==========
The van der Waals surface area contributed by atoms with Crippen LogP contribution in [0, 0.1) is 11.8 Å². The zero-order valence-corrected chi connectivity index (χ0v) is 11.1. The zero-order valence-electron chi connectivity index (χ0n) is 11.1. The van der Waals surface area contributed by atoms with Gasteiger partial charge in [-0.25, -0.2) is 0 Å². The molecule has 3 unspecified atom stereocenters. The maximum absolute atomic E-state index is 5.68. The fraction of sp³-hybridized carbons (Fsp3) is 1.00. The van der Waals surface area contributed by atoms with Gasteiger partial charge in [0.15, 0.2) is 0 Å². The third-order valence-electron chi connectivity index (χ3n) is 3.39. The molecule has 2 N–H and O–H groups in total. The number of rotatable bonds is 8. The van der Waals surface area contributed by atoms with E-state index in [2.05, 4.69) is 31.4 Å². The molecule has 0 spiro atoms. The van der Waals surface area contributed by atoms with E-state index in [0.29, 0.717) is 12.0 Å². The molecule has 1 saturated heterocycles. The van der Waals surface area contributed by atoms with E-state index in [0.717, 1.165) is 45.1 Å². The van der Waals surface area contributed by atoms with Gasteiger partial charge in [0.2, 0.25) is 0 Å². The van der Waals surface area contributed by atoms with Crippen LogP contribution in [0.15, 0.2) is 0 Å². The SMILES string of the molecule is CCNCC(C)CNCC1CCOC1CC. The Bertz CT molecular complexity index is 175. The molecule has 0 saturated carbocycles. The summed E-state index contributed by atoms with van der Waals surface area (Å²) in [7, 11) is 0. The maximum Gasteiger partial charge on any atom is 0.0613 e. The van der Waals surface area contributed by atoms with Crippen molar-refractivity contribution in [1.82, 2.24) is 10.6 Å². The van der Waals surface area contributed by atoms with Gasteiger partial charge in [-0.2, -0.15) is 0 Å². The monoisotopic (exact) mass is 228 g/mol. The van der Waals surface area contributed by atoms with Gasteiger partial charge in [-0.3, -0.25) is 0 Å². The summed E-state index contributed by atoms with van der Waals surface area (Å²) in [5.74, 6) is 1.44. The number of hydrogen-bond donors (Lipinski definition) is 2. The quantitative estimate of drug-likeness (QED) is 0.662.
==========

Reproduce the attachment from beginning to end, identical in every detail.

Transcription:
The van der Waals surface area contributed by atoms with Crippen LogP contribution in [0, 0.1) is 11.8 Å². The zero-order valence-corrected chi connectivity index (χ0v) is 11.1. The zero-order valence-electron chi connectivity index (χ0n) is 11.1. The van der Waals surface area contributed by atoms with Gasteiger partial charge in [-0.25, -0.2) is 0 Å². The molecule has 3 unspecified atom stereocenters. The maximum absolute atomic E-state index is 5.68. The fraction of sp³-hybridized carbons (Fsp3) is 1.00. The van der Waals surface area contributed by atoms with Gasteiger partial charge in [0.15, 0.2) is 0 Å². The third-order valence-electron chi connectivity index (χ3n) is 3.39. The molecule has 2 N–H and O–H groups in total. The number of rotatable bonds is 8. The van der Waals surface area contributed by atoms with E-state index in [2.05, 4.69) is 31.4 Å². The molecule has 0 spiro atoms. The van der Waals surface area contributed by atoms with E-state index in [0.29, 0.717) is 12.0 Å². The molecule has 1 saturated heterocycles. The van der Waals surface area contributed by atoms with E-state index in [0.717, 1.165) is 45.1 Å². The van der Waals surface area contributed by atoms with Gasteiger partial charge in [0.2, 0.25) is 0 Å². The van der Waals surface area contributed by atoms with Crippen LogP contribution in [0.15, 0.2) is 0 Å². The SMILES string of the molecule is CCNCC(C)CNCC1CCOC1CC. The Bertz CT molecular complexity index is 175. The molecule has 0 saturated carbocycles. The summed E-state index contributed by atoms with van der Waals surface area (Å²) in [7, 11) is 0. The maximum Gasteiger partial charge on any atom is 0.0613 e. The van der Waals surface area contributed by atoms with Crippen molar-refractivity contribution in [1.82, 2.24) is 10.6 Å². The van der Waals surface area contributed by atoms with Gasteiger partial charge in [-0.2, -0.15) is 0 Å². The monoisotopic (exact) mass is 228 g/mol. The van der Waals surface area contributed by atoms with Gasteiger partial charge in [-0.3, -0.25) is 0 Å². The summed E-state index contributed by atoms with van der Waals surface area (Å²) in [5.74, 6) is 1.44. The number of hydrogen-bond donors (Lipinski definition) is 2. The quantitative estimate of drug-likeness (QED) is 0.662.